I never met Stephen Gant.
Never saw him in person. Never watched him play a game. Truth be told, I never heard of him before last week.
I know this much, though: I’ll never forget his name.
Unfulfilled promise has a staying power to match or even exceed that of actual achievement, because the book is never closed, the questions never answered. The door to imagination and possibilities remains open eternally.
For those who still don’t know, Gant was a highly regarded high school pitcher from Parsons, Tenn., who apparently shot himself to death by the side of the road on Tuesday.
As often is the case, those who knew him said there was no indication of problems or the potential for such an incomprehensible act. A day earlier, in fact, he led his Riverside High School team to a victory when he allowed two hits from the mound and hit two home runs at the plate.
He already had signed a national letter-of-intent with Vanderbilt. Plus, he was eligible to be drafted in June by Major League Baseball and, according to some reports, had talent worthy of a first-round selection.
It’s the kind of background that has yielded several successful careers in recent years.
David Price. Mike Minor. Sonny Gray. Their names are etched in the history of Vanderbilt baseball and their professional baseball aspirations are in various stages of realization.
Gant was a good student. An involved member of his community. An inspiration to many who actually knew him.
His path was clear, although the ultimate destination was uncertain.
And now . . . this.
The particulars of the incident are different, but the emotional impact is similar to what followed Rajaan Bennett’s murder a little more than two years ago.
Bennett was a running back out of Georgia who planned to come to Vanderbilt. A cut above many of the other players the program signed before or since, he was a young man with the potential to change things for the long-suffering Commodores. More importantly, with the benefit of a top-notch education and the potential for professional football riches he was going to — one way or another — change things for his family, which had lost his father to murder several years earlier in Florida.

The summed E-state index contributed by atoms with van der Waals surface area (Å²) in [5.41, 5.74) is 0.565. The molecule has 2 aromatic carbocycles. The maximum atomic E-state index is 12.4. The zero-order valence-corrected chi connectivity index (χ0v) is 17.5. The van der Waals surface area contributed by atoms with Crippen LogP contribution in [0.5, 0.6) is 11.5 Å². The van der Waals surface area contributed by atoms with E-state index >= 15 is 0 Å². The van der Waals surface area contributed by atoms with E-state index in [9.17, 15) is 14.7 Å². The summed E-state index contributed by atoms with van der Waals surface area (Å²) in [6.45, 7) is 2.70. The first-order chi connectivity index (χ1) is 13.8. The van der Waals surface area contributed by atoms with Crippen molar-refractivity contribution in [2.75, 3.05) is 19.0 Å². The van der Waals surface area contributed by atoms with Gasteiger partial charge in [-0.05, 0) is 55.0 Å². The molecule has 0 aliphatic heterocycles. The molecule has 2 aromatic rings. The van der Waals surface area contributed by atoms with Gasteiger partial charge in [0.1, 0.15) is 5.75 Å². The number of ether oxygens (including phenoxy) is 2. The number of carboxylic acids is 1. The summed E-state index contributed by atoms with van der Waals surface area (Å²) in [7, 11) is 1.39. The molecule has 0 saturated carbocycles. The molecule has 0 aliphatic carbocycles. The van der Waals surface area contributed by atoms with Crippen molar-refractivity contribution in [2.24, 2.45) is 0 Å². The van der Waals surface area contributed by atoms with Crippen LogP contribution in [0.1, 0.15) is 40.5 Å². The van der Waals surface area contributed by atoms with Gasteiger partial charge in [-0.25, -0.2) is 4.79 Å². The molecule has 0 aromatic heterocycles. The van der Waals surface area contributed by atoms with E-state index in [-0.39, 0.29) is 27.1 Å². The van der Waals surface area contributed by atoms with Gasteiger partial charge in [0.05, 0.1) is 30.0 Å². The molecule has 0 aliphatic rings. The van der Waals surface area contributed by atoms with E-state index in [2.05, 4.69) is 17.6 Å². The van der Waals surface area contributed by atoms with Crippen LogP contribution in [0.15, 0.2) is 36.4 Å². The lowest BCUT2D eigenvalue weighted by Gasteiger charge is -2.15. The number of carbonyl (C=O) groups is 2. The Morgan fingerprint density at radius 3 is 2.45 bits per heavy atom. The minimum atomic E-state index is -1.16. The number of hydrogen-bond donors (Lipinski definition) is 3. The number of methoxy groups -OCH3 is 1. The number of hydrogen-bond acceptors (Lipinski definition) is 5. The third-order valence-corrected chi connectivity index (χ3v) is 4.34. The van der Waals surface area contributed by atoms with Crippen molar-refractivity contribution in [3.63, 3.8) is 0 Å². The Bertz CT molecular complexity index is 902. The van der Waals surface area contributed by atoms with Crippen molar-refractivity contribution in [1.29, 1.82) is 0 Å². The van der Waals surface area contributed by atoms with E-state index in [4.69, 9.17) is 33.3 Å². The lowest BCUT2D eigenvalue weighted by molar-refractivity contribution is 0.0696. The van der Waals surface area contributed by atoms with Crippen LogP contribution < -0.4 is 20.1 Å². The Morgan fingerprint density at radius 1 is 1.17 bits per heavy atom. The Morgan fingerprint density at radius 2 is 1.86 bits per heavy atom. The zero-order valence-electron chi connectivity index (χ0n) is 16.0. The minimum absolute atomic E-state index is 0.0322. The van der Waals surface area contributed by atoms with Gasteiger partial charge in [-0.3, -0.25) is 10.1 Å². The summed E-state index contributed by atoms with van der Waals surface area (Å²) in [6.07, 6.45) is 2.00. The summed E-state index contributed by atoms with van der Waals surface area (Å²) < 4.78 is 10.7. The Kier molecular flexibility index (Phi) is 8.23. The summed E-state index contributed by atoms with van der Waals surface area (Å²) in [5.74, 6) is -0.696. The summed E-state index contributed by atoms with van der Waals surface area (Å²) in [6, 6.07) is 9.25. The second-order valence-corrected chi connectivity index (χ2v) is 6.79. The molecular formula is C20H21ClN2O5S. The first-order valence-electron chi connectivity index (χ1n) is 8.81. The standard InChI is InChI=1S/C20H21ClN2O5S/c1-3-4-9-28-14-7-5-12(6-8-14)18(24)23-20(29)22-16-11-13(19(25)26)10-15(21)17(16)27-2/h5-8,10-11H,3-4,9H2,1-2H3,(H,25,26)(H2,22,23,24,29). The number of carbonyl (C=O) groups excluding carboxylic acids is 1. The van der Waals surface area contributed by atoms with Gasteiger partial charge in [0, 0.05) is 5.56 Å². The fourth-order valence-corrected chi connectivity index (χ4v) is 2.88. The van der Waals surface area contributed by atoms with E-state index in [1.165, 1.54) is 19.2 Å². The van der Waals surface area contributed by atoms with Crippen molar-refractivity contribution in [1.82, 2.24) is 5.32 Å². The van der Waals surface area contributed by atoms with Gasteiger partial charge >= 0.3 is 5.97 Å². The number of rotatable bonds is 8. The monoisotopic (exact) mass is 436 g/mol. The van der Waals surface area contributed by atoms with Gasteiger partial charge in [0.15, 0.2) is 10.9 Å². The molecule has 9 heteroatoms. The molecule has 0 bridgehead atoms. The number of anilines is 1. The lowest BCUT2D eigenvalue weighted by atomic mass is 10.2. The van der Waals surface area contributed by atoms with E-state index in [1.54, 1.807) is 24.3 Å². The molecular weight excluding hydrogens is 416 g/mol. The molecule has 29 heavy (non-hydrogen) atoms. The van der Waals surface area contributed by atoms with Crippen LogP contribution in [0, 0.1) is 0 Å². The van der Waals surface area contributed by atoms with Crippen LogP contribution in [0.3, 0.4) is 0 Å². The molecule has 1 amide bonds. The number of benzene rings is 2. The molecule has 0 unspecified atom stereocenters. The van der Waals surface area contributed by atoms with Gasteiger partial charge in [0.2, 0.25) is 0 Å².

Then he was shot to death in a domestic violence incident.
I hadn’t really heard much about Bennett before that day, Feb. 18, 2010. I had never met him, seen him in person or watched him play.
But I’ve thought about him a surprising number of times since. It has happened as I’ve walked past Vanderbilt’s football stadium on a quiet weekday morning. Or it’s been when I was in the car listening to music. Whenever.
The name just comes into my head: Rajaan Bennett. I stop. I think of what might have been for a moment, sometimes more. Then I go back to my life and try to do a little bit better.
Bennett was a city kid who lived in metropolitan Atlanta. Gant was from a rural West Tennessee community that literally has a single red light. One was lost defending others. One apparently was lost in his own sense of hopelessness.
So different. Yet the feeling of loss is so familiar.
We all know fairy tales have happy endings. Yet in some cases the stories that have the most impact are those with unsettling conclusions.
A common storytelling device in movies is the scene where a character jumps into his or her car, turns the key and … nothing. It’s symbolic of a life going nowhere.
Gant’s body was discovered, according to a report, roughly 100 feet from his pickup truck. The vehicle was running.
Clearly, his was a life ripe with destinations.
It seems impossible to forget something like that.